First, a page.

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U.S. 'Very Concerned' By Reported Violence Around Kirkuk


Residents wave to Iraqi forces as they arrive in the first neighborhood on the southern outskirts of Kirkuk on October 16.

Prime Minister Haidar al-Abadi says the independence referendum held last month in Iraq's Kurdish autonomous region is "a thing of the past" after government forces seized territory from Kurds across the north of the country.

Abadi made the comments at an October 17 news conference in Baghdad, a day after the Iraqi Army entered the northern Kirkuk province.

The operation comes three weeks after the Kurdish region held the independence referendum that infuriated Baghdad.

Abadi told the news conference that the referendum "is finished and has become a thing of the past," though he called for a dialogue with Kurdish leaders "under the constitution."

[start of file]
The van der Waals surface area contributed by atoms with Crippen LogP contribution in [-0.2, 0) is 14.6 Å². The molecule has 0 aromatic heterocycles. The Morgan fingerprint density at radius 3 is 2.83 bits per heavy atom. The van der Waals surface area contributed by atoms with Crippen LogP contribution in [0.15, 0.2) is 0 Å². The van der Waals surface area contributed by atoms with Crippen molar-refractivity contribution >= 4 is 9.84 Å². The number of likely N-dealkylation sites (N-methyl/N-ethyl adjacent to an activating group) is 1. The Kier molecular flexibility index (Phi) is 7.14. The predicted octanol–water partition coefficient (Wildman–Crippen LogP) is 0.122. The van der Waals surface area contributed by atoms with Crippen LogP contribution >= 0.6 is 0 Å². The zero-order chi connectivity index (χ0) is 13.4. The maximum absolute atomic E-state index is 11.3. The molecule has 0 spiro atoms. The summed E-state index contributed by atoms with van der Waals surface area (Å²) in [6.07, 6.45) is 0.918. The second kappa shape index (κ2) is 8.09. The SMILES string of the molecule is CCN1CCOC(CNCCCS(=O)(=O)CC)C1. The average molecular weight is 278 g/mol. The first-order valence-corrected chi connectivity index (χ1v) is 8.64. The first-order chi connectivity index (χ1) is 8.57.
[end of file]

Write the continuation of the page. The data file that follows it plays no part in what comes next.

Residents of the Kurdish-controlled areas, including Kirkuk, largely backed secession from Iraq in the September 25 referendum.

Kurdish Peshmerga forces took control of much of Kirkuk Province in 2014, when militants from the extremist group Islamic State swept across northern Iraq.

The Baghdad government said earlier on October 17 that Peshmerga soldiers withdrew without fighting, but clashes were reported.

The United States, which opposed the referendum, called for "calm" after Iraqi government forces seized Kirkuk but said it wouldn't take sides in the dispute.

The U.S. military said on October 17 that it had received conflicting reports of the death toll in a battle outside Kirkuk the previous day, with between three and 11 fighters killed.

Based on reporting by Reuters, AFP, AP, and dpa
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